Quaternary Science Reviews, August 10, 2012, Vol.48, p.43(11)
To link to full-text access for this article, visit this link: http://dx.doi.org/10.1016/j.quascirev.2012.06.006 Byline: Lukas Jonkers (a), Maarten A. Prins (b), Matthias Moros (c)(d), Gert Jan Weltje (e), Simon R. Troelstra (b), Geert-Jan A. Brummer (a)(b) Abstract: Rapid climatic switches during marine isotope stage 3 (29-59 ka BP) are often attributed to ocean circulation changes caused by freshwater input into the North Atlantic through the melting of large amounts of icebergs and sea ice. However, recent studies have questioned this direct coupling between factors influencing the ocean-climate system. By combining multiple proxies from two mid depth northern North Atlantic sediment cores we assess temporal offsets and links between freshwater input and response of the near bottom flow as well as between near bottom flow and sea surface temperatures changes. Grain size, mineralogical and magnetic proxies for ice rafting and near-bottom flow speed, interpreted as indicators of freshwater input and deep circulation strength, consistently indicate a delay in the recovery of the deep circulation after freshwater perturbations. Sea surface temperature variability is inferred from foraminiferal assemblages and Mg/Ca and [delta].sup.18O of Neogloboquadrina pachyderma s. The records show rapid switches towards higher temperatures following the ice-rafting events. Interestingly, near sea surface temperatures increased and decreased again during periods of accelerating bottom flow speed, likely reflecting the sudden release of heat from deeper in the water column, rather than circulation changes. Our data thus confirm the impact of freshwater forcing on the Atlantic deep circulation, but suggest that temperature variability at the surface was not directly linked to these circulation changes. Author Affiliation: (a) Royal Netherlands Institute for Sea Research, Dept. Marine Geology, PO Box 59, 1790 AB Den Burg, Texel, The Netherlands (b) VU University Amsterdam, Faculty of Earth and Life Sciences, Dept. Earth Sciences, De Boelelaan 1085, 1081 HV Amsterdam, The Netherlands (c) Leibniz Institute for Baltic Sea Research, Warnemunde, Seestra[sz]e 15, D-18119 Rostock, Germany (d) Bjerknes Centre for Climate Research, Allegaten 55, NO-5007 Bergen, Norway (e) Delft University of Technology, Geotechnology Department, PO Box 5048, 2600 GA Delft, The Netherlands Article History: Received 25 June 2011; Revised 3 June 2012; Accepted 8 June 2012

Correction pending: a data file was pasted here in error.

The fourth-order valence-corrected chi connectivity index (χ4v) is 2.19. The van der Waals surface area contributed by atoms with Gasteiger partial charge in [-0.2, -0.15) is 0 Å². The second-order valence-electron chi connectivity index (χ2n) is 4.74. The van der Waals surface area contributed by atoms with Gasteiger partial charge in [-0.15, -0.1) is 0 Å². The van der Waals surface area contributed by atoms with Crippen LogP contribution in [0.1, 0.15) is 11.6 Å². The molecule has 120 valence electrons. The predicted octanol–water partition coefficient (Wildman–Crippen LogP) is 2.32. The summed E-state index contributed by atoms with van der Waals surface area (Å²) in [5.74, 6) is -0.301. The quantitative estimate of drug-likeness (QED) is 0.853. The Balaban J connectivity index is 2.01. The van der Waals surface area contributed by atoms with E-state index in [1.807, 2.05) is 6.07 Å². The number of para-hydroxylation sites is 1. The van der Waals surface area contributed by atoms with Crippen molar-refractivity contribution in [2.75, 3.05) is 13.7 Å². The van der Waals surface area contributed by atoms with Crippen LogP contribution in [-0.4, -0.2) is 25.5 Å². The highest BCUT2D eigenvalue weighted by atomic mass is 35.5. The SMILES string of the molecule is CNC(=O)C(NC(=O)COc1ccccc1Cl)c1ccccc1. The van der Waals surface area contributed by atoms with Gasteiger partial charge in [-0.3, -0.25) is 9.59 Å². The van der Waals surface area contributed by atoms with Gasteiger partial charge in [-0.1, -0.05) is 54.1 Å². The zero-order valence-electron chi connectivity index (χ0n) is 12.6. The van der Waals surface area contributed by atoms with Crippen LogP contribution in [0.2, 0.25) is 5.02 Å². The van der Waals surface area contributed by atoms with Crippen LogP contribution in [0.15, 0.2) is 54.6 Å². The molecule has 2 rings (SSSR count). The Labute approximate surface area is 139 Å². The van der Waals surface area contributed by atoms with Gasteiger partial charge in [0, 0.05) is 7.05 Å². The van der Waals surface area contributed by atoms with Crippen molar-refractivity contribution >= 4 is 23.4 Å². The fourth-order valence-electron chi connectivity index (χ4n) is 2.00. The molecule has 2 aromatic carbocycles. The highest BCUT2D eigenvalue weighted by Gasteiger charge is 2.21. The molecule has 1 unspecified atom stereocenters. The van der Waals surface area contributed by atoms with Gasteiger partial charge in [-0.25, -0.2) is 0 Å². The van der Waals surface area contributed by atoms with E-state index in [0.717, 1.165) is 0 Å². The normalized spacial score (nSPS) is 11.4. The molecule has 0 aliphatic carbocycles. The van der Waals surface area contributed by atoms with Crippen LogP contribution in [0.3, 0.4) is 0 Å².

Ocean Circulation -- Analysis ; Proxy -- Analysis ; Sediments (Geology) -- Analysis ; Sea Ice -- Analysis ; Universities And Colleges -- Analysis
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